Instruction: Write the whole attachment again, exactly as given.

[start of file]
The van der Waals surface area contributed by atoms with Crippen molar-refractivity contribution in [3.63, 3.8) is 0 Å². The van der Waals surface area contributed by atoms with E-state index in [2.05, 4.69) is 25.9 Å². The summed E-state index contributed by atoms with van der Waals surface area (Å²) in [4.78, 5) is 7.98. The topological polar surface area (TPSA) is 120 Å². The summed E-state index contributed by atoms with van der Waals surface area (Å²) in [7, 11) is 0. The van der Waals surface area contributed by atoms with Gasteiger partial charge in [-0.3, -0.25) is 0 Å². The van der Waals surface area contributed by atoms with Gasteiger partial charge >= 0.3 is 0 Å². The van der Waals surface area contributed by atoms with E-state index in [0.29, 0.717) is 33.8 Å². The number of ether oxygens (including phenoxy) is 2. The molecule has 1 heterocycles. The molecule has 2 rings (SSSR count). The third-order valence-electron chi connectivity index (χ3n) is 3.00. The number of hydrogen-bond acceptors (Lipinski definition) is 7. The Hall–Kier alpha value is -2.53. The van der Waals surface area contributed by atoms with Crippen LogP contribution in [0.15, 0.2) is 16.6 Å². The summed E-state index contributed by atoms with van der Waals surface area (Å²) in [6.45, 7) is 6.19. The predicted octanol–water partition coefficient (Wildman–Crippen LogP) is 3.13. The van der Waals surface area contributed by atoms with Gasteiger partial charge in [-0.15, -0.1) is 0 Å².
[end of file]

The van der Waals surface area contributed by atoms with Crippen molar-refractivity contribution in [3.63, 3.8) is 0 Å². The van der Waals surface area contributed by atoms with E-state index in [2.05, 4.69) is 25.9 Å². The summed E-state index contributed by atoms with van der Waals surface area (Å²) in [4.78, 5) is 7.98. The topological polar surface area (TPSA) is 120 Å². The summed E-state index contributed by atoms with van der Waals surface area (Å²) in [7, 11) is 0. The van der Waals surface area contributed by atoms with Gasteiger partial charge in [-0.3, -0.25) is 0 Å². The van der Waals surface area contributed by atoms with Gasteiger partial charge >= 0.3 is 0 Å². The van der Waals surface area contributed by atoms with E-state index in [0.29, 0.717) is 33.8 Å². The number of ether oxygens (including phenoxy) is 2. The molecule has 1 heterocycles. The molecule has 2 rings (SSSR count). The third-order valence-electron chi connectivity index (χ3n) is 3.00. The number of hydrogen-bond acceptors (Lipinski definition) is 7. The Hall–Kier alpha value is -2.53. The van der Waals surface area contributed by atoms with Crippen LogP contribution in [0.15, 0.2) is 16.6 Å². The summed E-state index contributed by atoms with van der Waals surface area (Å²) in [6.45, 7) is 6.19. The predicted octanol–water partition coefficient (Wildman–Crippen LogP) is 3.13. The van der Waals surface area contributed by atoms with Gasteiger partial charge in [-0.15, -0.1) is 0 Å².